So what we’re doing is we’re trying to increase their neural drive by always focusing on explosion. So like my guy that’s pressing 80s, in his warm up sets when he’s pressing 40s, he’s doing it with maximum concentric speed, controlled on the negative but then being explosive. And we do that in each progressive, warm up set.
So to get back to your question though, where do we fit that in? So one workout will be like, let’s say we’re in that lactic phase where everything is a little bit longer and designed to increase the intensity of our endurance work. What we’ll do is one day it will be purely the circuit and then another day we’ll start off with some max effort. We’ll keep the volume fairly low, maybe only three sets there, whereas when we get into the alactic phase, it’ll be more like five sets, but that’s kind of how we program that in.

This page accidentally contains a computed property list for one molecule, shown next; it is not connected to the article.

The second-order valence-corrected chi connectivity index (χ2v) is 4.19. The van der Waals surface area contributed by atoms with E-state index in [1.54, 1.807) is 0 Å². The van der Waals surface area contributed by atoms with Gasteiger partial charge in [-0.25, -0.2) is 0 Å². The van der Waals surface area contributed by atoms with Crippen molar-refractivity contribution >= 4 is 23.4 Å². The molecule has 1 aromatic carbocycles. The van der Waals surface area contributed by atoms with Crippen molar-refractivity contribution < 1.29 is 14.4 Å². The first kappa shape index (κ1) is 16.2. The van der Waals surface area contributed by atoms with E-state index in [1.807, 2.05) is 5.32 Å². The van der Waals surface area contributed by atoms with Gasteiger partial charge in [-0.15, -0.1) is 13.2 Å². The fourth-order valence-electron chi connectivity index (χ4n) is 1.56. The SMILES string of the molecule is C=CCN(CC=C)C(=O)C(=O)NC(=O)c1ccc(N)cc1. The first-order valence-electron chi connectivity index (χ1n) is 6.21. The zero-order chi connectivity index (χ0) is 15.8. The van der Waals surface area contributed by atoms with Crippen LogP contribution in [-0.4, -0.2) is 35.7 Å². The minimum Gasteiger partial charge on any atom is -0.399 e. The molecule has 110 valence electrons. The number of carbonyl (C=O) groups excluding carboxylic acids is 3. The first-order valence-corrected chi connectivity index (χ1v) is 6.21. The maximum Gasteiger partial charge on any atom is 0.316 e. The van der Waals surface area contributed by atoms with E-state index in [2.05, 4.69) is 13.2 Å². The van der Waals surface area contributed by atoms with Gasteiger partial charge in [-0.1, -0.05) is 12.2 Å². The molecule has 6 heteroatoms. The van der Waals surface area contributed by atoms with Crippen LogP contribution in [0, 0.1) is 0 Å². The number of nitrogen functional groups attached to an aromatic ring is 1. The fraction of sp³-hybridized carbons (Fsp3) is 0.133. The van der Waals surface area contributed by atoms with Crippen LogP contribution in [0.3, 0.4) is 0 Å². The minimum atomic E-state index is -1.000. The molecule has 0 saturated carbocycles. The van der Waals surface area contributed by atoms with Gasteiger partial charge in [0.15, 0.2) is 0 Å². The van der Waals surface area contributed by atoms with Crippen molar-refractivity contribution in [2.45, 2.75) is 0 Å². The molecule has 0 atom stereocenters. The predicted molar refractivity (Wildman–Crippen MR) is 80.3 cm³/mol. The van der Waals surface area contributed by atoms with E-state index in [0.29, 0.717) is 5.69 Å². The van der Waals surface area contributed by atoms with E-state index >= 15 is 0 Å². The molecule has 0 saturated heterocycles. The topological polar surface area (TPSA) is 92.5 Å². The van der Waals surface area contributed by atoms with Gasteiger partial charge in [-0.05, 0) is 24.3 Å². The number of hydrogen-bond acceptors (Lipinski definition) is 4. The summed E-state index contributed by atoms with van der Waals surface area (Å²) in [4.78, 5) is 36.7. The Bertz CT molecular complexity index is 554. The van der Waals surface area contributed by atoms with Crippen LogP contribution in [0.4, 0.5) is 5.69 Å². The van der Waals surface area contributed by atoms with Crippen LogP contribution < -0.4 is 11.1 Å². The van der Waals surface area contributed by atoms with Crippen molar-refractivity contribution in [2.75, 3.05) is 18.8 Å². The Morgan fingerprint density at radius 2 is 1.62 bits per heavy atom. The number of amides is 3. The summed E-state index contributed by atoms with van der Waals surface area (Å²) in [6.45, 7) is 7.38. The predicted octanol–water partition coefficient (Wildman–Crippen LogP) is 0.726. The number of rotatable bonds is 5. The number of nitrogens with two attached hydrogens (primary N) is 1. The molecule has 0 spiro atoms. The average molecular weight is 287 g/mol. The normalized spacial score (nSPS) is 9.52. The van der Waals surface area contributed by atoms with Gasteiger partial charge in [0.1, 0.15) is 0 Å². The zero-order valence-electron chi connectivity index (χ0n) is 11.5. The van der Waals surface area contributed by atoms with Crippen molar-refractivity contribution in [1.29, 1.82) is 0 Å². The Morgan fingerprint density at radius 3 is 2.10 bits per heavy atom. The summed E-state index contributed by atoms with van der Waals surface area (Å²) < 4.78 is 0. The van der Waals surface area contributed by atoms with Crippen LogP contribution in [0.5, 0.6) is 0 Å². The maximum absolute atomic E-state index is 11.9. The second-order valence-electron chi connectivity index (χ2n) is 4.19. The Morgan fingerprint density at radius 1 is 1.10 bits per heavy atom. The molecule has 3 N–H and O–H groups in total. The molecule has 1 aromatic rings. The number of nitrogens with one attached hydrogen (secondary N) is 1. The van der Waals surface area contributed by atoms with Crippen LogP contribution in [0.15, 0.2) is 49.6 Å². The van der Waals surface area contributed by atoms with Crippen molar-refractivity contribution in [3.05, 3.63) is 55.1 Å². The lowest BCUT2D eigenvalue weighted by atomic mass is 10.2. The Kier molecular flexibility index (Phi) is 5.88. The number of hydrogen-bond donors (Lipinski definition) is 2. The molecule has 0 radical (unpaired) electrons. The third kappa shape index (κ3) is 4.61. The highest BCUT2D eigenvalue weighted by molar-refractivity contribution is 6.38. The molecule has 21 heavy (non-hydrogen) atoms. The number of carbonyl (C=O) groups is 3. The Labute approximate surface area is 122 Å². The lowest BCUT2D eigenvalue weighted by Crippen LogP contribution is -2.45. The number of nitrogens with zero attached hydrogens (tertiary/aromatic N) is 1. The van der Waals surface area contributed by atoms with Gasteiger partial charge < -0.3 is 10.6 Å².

As far as the hand speed, I think that there’s a lot more detrimental work being done with bands where people are trying punch against bands that are way too heavy in terms of resistance, or they’re throwing med balls that are way too heavy. I think when you start to try and mimic a sport technique, and this is regardless of sport, when you start to mimic the sport technique and things get slow down more than 10%, you’re really running into problems. And you talked about YouTube, you talked about TV, and I see this stuff all the time. I just saw it on episode last night, where they were training somebody and for my taste, he had way too much resistance in a boxing specific movement where I’m like, my guy won’t do that. My guy already knows not to do that because we’ve had those conversations. So this is one of those things.